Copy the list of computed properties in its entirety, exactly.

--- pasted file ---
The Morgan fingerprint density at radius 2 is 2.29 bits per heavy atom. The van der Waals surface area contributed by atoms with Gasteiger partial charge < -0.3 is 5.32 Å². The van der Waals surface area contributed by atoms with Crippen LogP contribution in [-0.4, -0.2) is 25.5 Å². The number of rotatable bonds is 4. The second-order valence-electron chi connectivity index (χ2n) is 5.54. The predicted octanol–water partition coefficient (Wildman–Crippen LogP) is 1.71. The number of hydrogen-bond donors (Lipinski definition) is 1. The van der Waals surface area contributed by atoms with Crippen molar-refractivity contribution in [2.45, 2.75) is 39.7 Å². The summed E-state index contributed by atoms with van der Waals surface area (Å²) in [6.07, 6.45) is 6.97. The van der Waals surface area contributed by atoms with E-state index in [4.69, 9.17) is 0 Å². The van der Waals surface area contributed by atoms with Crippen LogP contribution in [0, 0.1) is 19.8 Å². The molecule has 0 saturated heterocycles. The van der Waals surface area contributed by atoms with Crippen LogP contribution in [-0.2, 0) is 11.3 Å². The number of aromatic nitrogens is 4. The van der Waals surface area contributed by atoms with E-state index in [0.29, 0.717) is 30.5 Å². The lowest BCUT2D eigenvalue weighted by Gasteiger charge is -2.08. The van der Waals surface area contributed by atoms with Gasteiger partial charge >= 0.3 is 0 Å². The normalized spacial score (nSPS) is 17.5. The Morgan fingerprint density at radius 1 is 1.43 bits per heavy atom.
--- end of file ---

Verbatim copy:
The Morgan fingerprint density at radius 2 is 2.29 bits per heavy atom. The van der Waals surface area contributed by atoms with Gasteiger partial charge < -0.3 is 5.32 Å². The van der Waals surface area contributed by atoms with Crippen LogP contribution in [-0.4, -0.2) is 25.5 Å². The number of rotatable bonds is 4. The second-order valence-electron chi connectivity index (χ2n) is 5.54. The predicted octanol–water partition coefficient (Wildman–Crippen LogP) is 1.71. The number of hydrogen-bond donors (Lipinski definition) is 1. The van der Waals surface area contributed by atoms with Crippen molar-refractivity contribution in [2.45, 2.75) is 39.7 Å². The summed E-state index contributed by atoms with van der Waals surface area (Å²) in [6.07, 6.45) is 6.97. The van der Waals surface area contributed by atoms with E-state index in [4.69, 9.17) is 0 Å². The van der Waals surface area contributed by atoms with Crippen LogP contribution in [0, 0.1) is 19.8 Å². The molecule has 0 saturated heterocycles. The van der Waals surface area contributed by atoms with Crippen LogP contribution in [-0.2, 0) is 11.3 Å². The number of aromatic nitrogens is 4. The van der Waals surface area contributed by atoms with E-state index in [0.29, 0.717) is 30.5 Å². The lowest BCUT2D eigenvalue weighted by Gasteiger charge is -2.08. The van der Waals surface area contributed by atoms with Gasteiger partial charge >= 0.3 is 0 Å². The normalized spacial score (nSPS) is 17.5. The Morgan fingerprint density at radius 1 is 1.43 bits per heavy atom.